Burden says he sees the surface-level initial appeal at the idea of the parties sharing and each having some electors from the state. But that’s not how it would work, in reality, for Wisconsin. Because the congressional districts are gerrymandered by Republicans to favor Republicans, five of the eight districts are held by Republicans. Democratic U.S. Rep. Ron Kind’s district in western Wisconsin also went to Trump in both 2016 and 2020, although Kind has continued to be elected to Congress, however with shrinking margins as rural Wisconsin gets more Republican and suburbs lean increasingly toward Democrats.
“There would suddenly be interest in parties trying to control every little district that right now is of no consequence for controlling Congress, even,” adds Burden. “But in Wisconsin it would be both. And so I worried that it would actually exacerbate the partisan wrangling over election rules. And that’s one thing we don’t do more of at this point.”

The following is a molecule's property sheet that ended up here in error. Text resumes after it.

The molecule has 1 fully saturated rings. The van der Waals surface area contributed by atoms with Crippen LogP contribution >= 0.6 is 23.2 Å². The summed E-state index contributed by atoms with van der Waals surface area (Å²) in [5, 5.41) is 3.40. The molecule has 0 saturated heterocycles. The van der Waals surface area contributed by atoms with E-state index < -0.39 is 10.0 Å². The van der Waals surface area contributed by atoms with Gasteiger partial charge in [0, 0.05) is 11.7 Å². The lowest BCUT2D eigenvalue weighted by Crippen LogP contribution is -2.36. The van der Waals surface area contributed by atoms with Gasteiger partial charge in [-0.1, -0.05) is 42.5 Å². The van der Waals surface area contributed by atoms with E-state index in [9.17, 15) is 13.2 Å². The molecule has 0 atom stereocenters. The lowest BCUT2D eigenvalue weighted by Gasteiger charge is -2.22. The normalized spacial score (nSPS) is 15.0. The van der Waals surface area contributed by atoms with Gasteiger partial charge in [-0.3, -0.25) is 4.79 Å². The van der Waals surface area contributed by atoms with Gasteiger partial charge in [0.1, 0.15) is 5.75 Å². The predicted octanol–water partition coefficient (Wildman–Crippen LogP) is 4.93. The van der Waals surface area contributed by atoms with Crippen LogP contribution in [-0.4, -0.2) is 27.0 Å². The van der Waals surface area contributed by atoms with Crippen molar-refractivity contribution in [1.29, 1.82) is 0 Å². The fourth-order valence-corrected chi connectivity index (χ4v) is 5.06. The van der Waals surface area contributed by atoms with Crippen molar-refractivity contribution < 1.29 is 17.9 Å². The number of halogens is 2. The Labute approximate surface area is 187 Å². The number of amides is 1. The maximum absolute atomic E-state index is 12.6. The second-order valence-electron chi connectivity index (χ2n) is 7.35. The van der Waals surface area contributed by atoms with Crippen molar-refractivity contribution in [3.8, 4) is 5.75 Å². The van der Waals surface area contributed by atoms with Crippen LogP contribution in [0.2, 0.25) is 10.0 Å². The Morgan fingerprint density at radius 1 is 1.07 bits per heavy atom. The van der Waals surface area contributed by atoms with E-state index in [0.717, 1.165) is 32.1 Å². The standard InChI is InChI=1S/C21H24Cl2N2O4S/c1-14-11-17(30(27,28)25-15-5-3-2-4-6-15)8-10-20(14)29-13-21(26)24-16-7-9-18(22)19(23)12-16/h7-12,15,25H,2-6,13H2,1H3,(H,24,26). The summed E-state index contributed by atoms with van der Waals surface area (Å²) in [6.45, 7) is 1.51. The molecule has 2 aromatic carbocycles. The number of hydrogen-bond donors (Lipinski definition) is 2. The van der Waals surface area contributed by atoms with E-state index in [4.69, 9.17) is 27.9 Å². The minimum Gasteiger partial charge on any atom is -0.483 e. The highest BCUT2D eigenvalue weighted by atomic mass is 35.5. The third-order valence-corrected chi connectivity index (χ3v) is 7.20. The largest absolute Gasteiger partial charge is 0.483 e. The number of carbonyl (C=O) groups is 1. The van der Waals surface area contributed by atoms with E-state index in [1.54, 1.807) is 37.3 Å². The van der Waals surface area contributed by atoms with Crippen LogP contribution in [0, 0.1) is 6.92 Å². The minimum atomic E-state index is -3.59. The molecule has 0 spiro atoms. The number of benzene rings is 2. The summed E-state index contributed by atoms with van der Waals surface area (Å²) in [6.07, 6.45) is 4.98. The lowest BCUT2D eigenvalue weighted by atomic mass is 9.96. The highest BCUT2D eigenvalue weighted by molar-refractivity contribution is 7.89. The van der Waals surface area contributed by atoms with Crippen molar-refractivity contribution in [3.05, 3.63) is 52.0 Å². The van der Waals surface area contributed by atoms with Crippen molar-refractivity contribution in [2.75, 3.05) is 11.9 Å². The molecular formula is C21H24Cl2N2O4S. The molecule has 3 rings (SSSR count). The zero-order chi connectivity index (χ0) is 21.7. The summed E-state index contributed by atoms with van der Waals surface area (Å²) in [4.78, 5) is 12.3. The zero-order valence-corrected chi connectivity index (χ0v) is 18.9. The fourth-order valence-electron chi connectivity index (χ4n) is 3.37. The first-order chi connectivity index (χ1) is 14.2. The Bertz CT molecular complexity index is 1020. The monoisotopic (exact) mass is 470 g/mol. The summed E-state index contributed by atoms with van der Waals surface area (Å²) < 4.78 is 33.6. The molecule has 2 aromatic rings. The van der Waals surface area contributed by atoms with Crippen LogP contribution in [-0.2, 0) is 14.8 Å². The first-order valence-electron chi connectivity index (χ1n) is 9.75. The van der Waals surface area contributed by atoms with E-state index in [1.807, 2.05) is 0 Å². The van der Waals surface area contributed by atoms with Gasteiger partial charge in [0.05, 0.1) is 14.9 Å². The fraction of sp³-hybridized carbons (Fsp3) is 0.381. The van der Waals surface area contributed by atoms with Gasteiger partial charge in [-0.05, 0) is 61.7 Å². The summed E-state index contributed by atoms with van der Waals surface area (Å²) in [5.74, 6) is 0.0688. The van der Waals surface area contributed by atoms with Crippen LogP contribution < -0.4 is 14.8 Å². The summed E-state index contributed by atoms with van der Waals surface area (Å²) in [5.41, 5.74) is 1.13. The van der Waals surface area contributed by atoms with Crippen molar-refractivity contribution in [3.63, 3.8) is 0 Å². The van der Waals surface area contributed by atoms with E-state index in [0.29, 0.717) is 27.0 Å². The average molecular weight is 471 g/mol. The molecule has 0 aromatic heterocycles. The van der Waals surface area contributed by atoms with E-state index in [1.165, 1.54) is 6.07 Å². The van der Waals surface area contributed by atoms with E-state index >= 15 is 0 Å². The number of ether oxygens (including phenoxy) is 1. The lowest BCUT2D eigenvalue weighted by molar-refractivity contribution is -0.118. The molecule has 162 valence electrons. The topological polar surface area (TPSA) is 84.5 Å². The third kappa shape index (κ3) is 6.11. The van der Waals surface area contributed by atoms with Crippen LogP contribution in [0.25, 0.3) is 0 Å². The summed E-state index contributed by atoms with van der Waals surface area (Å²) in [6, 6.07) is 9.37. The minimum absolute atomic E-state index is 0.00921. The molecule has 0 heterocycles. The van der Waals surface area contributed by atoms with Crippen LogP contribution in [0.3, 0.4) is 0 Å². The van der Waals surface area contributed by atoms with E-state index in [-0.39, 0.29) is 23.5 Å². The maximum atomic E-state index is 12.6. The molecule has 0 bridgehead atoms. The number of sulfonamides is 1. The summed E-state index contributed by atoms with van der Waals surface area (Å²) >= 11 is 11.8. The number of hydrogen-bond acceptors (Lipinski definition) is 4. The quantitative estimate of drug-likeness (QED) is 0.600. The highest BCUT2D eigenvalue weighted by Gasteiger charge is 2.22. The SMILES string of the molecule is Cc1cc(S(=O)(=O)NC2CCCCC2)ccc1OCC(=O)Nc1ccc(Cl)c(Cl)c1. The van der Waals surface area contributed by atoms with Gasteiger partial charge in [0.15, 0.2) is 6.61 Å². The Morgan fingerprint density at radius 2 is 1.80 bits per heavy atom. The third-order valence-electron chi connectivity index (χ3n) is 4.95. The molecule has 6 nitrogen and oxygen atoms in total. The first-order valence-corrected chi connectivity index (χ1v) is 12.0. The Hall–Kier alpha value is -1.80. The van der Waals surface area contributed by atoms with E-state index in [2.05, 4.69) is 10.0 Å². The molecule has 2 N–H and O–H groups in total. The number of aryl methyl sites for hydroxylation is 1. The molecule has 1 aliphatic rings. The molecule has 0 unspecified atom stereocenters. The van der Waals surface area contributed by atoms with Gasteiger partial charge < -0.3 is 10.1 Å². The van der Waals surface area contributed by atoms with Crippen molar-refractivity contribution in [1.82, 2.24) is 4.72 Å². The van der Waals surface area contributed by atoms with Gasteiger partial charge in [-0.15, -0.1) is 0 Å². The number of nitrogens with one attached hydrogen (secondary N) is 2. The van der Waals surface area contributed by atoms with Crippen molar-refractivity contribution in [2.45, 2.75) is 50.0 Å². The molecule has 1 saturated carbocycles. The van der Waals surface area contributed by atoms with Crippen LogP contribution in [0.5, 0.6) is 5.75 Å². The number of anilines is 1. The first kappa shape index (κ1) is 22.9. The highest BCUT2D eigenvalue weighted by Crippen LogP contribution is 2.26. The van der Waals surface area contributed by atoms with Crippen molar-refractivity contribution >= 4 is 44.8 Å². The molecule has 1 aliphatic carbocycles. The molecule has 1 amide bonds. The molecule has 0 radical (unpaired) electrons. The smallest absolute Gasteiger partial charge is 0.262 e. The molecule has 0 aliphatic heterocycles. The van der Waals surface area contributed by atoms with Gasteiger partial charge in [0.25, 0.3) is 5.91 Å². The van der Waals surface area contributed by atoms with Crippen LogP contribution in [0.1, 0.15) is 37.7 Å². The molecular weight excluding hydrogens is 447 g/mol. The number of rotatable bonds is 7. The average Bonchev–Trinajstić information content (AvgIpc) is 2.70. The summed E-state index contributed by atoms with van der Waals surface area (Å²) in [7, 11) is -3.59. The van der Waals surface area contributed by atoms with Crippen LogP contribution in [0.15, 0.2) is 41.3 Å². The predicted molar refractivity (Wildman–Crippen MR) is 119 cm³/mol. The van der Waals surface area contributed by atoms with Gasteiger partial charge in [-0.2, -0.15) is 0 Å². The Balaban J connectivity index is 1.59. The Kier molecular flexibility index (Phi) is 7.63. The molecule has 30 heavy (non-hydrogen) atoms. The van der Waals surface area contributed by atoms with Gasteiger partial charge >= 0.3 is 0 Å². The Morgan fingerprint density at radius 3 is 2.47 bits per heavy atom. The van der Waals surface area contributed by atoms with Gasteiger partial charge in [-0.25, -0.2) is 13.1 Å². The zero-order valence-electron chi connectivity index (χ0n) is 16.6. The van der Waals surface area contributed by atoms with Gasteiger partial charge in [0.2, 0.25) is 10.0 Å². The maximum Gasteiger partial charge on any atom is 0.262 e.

Currently 48 states use the “winner takes all method,” as Tauchen calls it, including Wisconsin. Only two states allocate votes by congressional district, and both have few districts. Maine has only two districts, Nebraska has three.
Tauchen began circulating his bill on Jan. 5, one day before pro-Trump rioters broke into the U.S. Capitol, egged on by Republican lies and distortions about a stolen election.
The bill was introduced once before, in 2007, with Tauchen as the author and it died in committee. That same year, he also introduced a bill to eliminate voters’ ability to vote a straight-party ticket. The bill is an unusual fit for the 67-year-old dairy farmer, who graduated from the UW-River Falls with a degree in animal science in 1976 and chairs the Assembly Committee on Agriculture. His more recent portfolio of bills from last session includes measures concerning livestock facilities, bulk milk weighing, requiring retailers to accept cash and declaring a Howard Temin day.